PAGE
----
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Hyperemesis Gravidarum

by Veronica Gillispie, MD, FACOG
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    So now let's discuss Hyperemesis Gravidarum. Let's start with a case. A 25 year old Gravida 1 Para 0 female at 8 weeks gestation presents to the emergency room with complaint of nausea vomiting. She says she is unable to keep anything down. She reports a 10 pound weight loss throughout the pregnancy. On physical exam she appears dehydrated. Vital signs are stable and she is afebrile. Her basic metabolism panel shows a potassium of 2.9 and a sodium of 131. What is her diagnosis? Let's explore the lecture to find out. So hyperemesis gravidarum, what are the signs and symptoms? First, intractable nausea and vomiting. Now it's very common in pregnancy to have nausea and vomiting in the 1st trimester. And this usually resolves by 13 weeks. However, with hyperemesis gravidarum this is intractable and it usually can continue into the 2nd trimester. Patients with hyperemesis gravidarum usually have weight loss that can be anywhere from 5 to 10 pounds all the way up to 15 to 20 pounds. They also experience electrolyte disturbance. This is usually manifest in a low potassium. Sometimes low sodium as well. And they can have a metabolic acidosis. So how we treat hyperemesis gravidarum. Well the first thing we want to do is IV hydration. Now it's very important that this hydration be first with normal saline. Why is that? Well, pregnancy is a state that can make you thyamine deficient. If you begin to hydrate with something that contains D-5 or some type of a glucose solution, that can worsen the thyamine deficiency. And actually lead to something called Wernicke's Encephalopathy. The other thing about hydration is you need to make sure it is slow. If you hydrate too quickly, you can cause central pontine myelinolysis. We want to avoid that. So...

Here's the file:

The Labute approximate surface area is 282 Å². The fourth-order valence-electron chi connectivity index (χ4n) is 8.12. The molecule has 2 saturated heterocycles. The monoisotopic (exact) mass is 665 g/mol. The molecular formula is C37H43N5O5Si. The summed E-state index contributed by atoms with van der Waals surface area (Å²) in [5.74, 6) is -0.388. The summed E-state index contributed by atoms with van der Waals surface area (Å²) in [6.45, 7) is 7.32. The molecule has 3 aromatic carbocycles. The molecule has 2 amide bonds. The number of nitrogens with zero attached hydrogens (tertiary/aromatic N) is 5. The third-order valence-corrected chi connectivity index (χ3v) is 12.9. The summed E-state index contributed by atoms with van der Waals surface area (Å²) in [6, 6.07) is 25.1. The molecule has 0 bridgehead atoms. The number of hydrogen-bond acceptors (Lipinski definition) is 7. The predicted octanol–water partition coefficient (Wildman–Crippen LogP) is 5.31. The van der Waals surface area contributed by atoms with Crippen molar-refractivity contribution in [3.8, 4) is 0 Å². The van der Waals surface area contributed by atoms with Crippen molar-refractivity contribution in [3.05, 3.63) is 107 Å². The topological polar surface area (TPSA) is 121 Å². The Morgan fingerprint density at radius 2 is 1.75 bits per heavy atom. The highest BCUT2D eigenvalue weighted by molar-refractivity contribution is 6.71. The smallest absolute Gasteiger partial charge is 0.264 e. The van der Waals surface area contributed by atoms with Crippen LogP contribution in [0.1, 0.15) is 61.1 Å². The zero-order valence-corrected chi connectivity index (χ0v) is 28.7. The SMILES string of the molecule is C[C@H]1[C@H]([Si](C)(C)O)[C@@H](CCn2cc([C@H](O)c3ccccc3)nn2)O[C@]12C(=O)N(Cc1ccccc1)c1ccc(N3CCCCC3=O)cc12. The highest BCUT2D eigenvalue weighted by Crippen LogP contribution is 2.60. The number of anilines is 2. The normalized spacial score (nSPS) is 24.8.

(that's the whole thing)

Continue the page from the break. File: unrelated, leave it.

About the Lecture

    The lecture Hyperemesis Gravidarum by Veronica Gillispie, MD, FACOG is from the course Postpartum Care. It contains the following chapters:

    • Hyperemesis Gravidarum
    • Hyperemesis Gravidarum – Treatment

    Included Quiz Questions

    1. Slow infusion of normal saline
    2. Rapid bolus infusion of normal saline
    3. Rehydration with oral dextrose solution
    4. Slow infusion of lactated ringers in 5% dextrose solution
    5. Bolus of lactated ringers in 5% dextrose solution
    1. Vitamin B6 and doxylamine
    2. Odansetron (Zofran)
    3. Metoclopramide
    4. Phenergan
    5. Midazolam
    1. Thiamine (vitamin B1) deficiency
    2. Potassium deficiency
    3. Sodium deficiency
    4. Pyridoxine (vitamin B6) deficiency
    5. Folate (vitamin B9) deficiency

    Author of lecture Hyperemesis Gravidarum

     Veronica Gillispie, MD, FACOG

    Veronica Gillispie, MD, FACOG


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    She is really amazing
    By Eduarth R. on 08. February 2017 for Hyperemesis Gravidarum

    She is really amazing! I have been learning a lot. Thanks Dra. Veronica Gillispie.